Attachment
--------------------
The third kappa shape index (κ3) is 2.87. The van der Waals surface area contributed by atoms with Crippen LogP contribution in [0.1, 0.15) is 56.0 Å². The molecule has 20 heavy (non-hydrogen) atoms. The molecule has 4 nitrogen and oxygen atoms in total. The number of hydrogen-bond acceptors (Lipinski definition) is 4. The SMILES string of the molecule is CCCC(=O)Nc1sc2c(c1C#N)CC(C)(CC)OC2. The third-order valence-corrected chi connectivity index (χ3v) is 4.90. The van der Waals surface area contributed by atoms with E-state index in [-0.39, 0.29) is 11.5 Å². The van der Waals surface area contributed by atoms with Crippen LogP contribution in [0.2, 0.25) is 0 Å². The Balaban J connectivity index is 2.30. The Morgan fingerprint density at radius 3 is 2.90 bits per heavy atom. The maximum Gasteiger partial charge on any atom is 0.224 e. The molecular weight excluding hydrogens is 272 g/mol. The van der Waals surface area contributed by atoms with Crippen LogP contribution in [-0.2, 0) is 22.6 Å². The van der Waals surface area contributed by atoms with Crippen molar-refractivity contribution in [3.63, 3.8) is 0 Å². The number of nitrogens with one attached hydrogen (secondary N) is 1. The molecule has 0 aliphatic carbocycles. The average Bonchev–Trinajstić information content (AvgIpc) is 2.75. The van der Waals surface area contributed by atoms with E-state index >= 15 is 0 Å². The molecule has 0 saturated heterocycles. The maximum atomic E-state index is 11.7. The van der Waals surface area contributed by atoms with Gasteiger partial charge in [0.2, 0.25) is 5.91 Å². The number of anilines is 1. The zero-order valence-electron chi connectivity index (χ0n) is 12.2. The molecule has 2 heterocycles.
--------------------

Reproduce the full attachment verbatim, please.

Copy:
The third kappa shape index (κ3) is 2.87. The van der Waals surface area contributed by atoms with Crippen LogP contribution in [0.1, 0.15) is 56.0 Å². The molecule has 20 heavy (non-hydrogen) atoms. The molecule has 4 nitrogen and oxygen atoms in total. The number of hydrogen-bond acceptors (Lipinski definition) is 4. The SMILES string of the molecule is CCCC(=O)Nc1sc2c(c1C#N)CC(C)(CC)OC2. The third-order valence-corrected chi connectivity index (χ3v) is 4.90. The van der Waals surface area contributed by atoms with E-state index in [-0.39, 0.29) is 11.5 Å². The van der Waals surface area contributed by atoms with Crippen LogP contribution in [0.2, 0.25) is 0 Å². The Balaban J connectivity index is 2.30. The Morgan fingerprint density at radius 3 is 2.90 bits per heavy atom. The maximum Gasteiger partial charge on any atom is 0.224 e. The molecular weight excluding hydrogens is 272 g/mol. The van der Waals surface area contributed by atoms with Crippen LogP contribution in [-0.2, 0) is 22.6 Å². The van der Waals surface area contributed by atoms with Crippen molar-refractivity contribution in [3.63, 3.8) is 0 Å². The number of nitrogens with one attached hydrogen (secondary N) is 1. The molecule has 0 aliphatic carbocycles. The average Bonchev–Trinajstić information content (AvgIpc) is 2.75. The van der Waals surface area contributed by atoms with E-state index >= 15 is 0 Å². The molecule has 0 saturated heterocycles. The maximum atomic E-state index is 11.7. The van der Waals surface area contributed by atoms with Gasteiger partial charge in [0.2, 0.25) is 5.91 Å². The number of anilines is 1. The zero-order valence-electron chi connectivity index (χ0n) is 12.2. The molecule has 2 heterocycles.